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You have to remove all batteries, both outdoor and indoor. Install replacement batteries in the outdoor unit. Back indoors, install replacement batteries in the indoor unit and wait for temperature to be displayed. If nothing happens, the outdoor unit may have failed.
Most air cons now have temperature sensors all over the machine. When it reaches temp on heat cycle, the machine usually shuts down both indoor and outdoor units but the indoor unit will keep running for a few minutes with the fan on only to cool the indoor unit down. This prevents the unit reading the wrong temperature. It stops the sensor(s) reading the heat from the indoor unit rather than the heat in the air in the room.
Running this unit @ such a low indoor & outdoor temp. is going to need an ambient controller. It acts like a rheostat to slow the speed of the condenser fan to keep the refrigerant pressures up so that it doesn't freeze like you're experiencing. The ambient controller can either tie into the refrigerant system reading pressure, or a surface mount thermistor sensor on the exiting condenser coil line to read temperature.
You have a heat pump.
Once the outdoor temperature falls below 36 degrees, heat pumps will sharply lose their ability to heat.
If you are getting a 72 degree indoor temperature when the outdoor temperature is 28-30 degrees, the heat pump is performing up to spec.
On heat pumps, the air coming out of the nearest air vent to the unit should be heated approximately 40 degrees warmer than the air entering the unit.
If you have a 70 degree indoor air temperature, the heat pump should be supplying 110 degree air at the closest air vent to the indoor unit.
Gas heat is a much better heating source where outside temperatures are commonly below 36 degrees.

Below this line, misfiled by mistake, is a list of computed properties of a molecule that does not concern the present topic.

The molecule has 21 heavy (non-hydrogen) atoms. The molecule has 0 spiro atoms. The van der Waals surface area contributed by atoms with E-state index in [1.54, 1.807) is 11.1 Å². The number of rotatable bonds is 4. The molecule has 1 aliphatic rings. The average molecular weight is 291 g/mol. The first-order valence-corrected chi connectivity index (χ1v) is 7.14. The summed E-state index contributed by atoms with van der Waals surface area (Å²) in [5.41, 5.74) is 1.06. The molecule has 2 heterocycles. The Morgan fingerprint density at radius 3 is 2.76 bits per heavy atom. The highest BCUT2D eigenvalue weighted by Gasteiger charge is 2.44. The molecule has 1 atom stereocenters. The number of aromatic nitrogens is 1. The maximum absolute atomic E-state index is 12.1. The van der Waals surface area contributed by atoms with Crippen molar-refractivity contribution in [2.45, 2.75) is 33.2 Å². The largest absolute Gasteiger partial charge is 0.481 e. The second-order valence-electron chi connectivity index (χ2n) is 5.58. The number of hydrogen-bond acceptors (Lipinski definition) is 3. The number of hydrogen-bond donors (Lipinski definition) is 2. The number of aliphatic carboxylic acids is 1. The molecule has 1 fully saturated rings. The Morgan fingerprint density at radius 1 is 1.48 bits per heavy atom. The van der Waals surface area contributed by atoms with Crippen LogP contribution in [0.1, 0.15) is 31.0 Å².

Even electric furnaces perform better than heat pumps under these conditions.
According to instructions for similar systems, you have to replace batteries in the outdoor unit first, then the indoor unit and wait 10 minutes without pressing any buttons for the indoor unit to begin displaying the outdoor temperature.
pressure readings vary depending on temperature, humidity, and other factors such as coil condition (inside and outside coils) ducting, other mechanical issues. The is no absolute readings for any one type of system, that said a ball park reading with an outdoor temp of 90deg and an indoor temp of 78deg it would be around 65 to 70 psi low side and 150 to 210 psi high side.
Where are you measuring the indoor temperature?
To compare it to the thermostat temperature you have to measure both temperatures at thermostat.
The thermostat will only control the temperature at the thermostat, not any where else in the room.
The room temperature depending on insulation in walls and ceiling and distance from outside wall and outside temperature, can be as high as 10° difference from outside wall to inside wall of house.
The lower the outside temperature, the greater the room difference in heating. The higher the outside temperature the greater the room difference in cooling.
I found this on another Acu-Rite manual:
In case temperatures fall below -4F, bring the wireless sensor indoors and use the included low temperature adaptor by routing the wire out through a soft seal opening such as a window or door. (That way the Wireless sensor is protected indoors in extreme temperatures. Low temp adaptor is used outside to observe temperature.)
take the temp and press reading as per manf. and cal actual superheat. what are the reading for amb, evap temp, pressures high low. Then adjust charge. you need to determine super heat based on dry bulb indoor and outside ambient the read suction line temp vs suction line pressure